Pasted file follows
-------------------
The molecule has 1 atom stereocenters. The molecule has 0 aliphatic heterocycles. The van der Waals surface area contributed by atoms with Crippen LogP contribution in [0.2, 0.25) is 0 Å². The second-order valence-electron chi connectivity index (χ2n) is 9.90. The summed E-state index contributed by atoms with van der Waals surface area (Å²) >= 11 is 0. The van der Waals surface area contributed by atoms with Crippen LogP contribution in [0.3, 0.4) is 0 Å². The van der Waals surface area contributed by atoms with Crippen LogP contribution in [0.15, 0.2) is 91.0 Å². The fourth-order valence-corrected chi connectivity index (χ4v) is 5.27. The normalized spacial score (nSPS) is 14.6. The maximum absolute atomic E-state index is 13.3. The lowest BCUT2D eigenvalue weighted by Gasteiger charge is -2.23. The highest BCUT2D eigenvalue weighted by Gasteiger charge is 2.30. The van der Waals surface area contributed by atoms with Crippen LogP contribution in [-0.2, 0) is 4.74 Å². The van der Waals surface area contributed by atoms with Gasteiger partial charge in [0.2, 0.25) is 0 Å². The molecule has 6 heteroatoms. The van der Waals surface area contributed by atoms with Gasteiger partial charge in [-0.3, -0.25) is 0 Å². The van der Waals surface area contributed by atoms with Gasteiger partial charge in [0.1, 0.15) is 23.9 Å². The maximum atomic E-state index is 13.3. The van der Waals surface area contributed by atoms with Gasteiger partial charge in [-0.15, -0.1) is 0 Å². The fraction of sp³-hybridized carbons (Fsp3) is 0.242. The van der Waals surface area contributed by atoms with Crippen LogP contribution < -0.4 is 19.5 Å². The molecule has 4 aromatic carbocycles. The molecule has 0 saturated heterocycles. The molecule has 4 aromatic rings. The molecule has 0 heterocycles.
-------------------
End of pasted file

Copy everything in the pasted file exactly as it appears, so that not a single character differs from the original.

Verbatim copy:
The molecule has 1 atom stereocenters. The molecule has 0 aliphatic heterocycles. The van der Waals surface area contributed by atoms with Crippen LogP contribution in [0.2, 0.25) is 0 Å². The second-order valence-electron chi connectivity index (χ2n) is 9.90. The summed E-state index contributed by atoms with van der Waals surface area (Å²) >= 11 is 0. The van der Waals surface area contributed by atoms with Crippen LogP contribution in [0.3, 0.4) is 0 Å². The van der Waals surface area contributed by atoms with Crippen LogP contribution in [0.15, 0.2) is 91.0 Å². The fourth-order valence-corrected chi connectivity index (χ4v) is 5.27. The normalized spacial score (nSPS) is 14.6. The maximum absolute atomic E-state index is 13.3. The lowest BCUT2D eigenvalue weighted by Gasteiger charge is -2.23. The highest BCUT2D eigenvalue weighted by Gasteiger charge is 2.30. The van der Waals surface area contributed by atoms with Crippen LogP contribution in [-0.2, 0) is 4.74 Å². The van der Waals surface area contributed by atoms with Gasteiger partial charge in [0.2, 0.25) is 0 Å². The molecule has 6 heteroatoms. The van der Waals surface area contributed by atoms with Gasteiger partial charge in [-0.3, -0.25) is 0 Å². The van der Waals surface area contributed by atoms with Gasteiger partial charge in [0.1, 0.15) is 23.9 Å². The maximum atomic E-state index is 13.3. The van der Waals surface area contributed by atoms with Gasteiger partial charge in [-0.15, -0.1) is 0 Å². The fraction of sp³-hybridized carbons (Fsp3) is 0.242. The van der Waals surface area contributed by atoms with Crippen LogP contribution < -0.4 is 19.5 Å². The molecule has 4 aromatic carbocycles. The molecule has 0 saturated heterocycles. The molecule has 4 aromatic rings. The molecule has 0 heterocycles.